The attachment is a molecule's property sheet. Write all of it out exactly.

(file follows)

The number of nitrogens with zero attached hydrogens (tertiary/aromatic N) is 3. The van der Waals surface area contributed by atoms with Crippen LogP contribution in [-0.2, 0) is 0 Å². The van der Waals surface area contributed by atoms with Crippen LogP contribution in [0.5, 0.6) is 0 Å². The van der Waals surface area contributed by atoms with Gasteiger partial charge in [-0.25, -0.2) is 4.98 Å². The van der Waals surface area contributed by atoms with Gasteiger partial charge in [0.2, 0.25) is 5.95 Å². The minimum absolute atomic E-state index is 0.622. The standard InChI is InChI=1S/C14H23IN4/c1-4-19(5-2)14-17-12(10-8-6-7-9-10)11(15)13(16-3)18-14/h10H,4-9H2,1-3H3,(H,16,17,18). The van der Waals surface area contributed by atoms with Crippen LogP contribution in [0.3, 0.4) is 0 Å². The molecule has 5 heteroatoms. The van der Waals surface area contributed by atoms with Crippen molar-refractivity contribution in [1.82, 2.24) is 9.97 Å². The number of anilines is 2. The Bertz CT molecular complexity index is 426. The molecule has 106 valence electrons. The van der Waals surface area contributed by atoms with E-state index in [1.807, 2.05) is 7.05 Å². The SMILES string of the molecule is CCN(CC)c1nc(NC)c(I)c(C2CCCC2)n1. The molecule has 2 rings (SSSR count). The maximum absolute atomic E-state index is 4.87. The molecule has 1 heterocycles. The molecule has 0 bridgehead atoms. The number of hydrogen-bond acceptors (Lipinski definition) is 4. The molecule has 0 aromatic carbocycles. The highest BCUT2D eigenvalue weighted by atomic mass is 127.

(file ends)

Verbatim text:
The number of nitrogens with zero attached hydrogens (tertiary/aromatic N) is 3. The van der Waals surface area contributed by atoms with Crippen LogP contribution in [-0.2, 0) is 0 Å². The van der Waals surface area contributed by atoms with Crippen LogP contribution in [0.5, 0.6) is 0 Å². The van der Waals surface area contributed by atoms with Gasteiger partial charge in [-0.25, -0.2) is 4.98 Å². The van der Waals surface area contributed by atoms with Gasteiger partial charge in [0.2, 0.25) is 5.95 Å². The minimum absolute atomic E-state index is 0.622. The standard InChI is InChI=1S/C14H23IN4/c1-4-19(5-2)14-17-12(10-8-6-7-9-10)11(15)13(16-3)18-14/h10H,4-9H2,1-3H3,(H,16,17,18). The van der Waals surface area contributed by atoms with Crippen LogP contribution in [0.3, 0.4) is 0 Å². The molecule has 5 heteroatoms. The van der Waals surface area contributed by atoms with Crippen molar-refractivity contribution in [1.82, 2.24) is 9.97 Å². The number of anilines is 2. The Bertz CT molecular complexity index is 426. The molecule has 106 valence electrons. The van der Waals surface area contributed by atoms with E-state index in [1.807, 2.05) is 7.05 Å². The SMILES string of the molecule is CCN(CC)c1nc(NC)c(I)c(C2CCCC2)n1. The molecule has 2 rings (SSSR count). The maximum absolute atomic E-state index is 4.87. The molecule has 1 heterocycles. The molecule has 0 bridgehead atoms. The number of hydrogen-bond acceptors (Lipinski definition) is 4. The molecule has 0 aromatic carbocycles. The highest BCUT2D eigenvalue weighted by atomic mass is 127.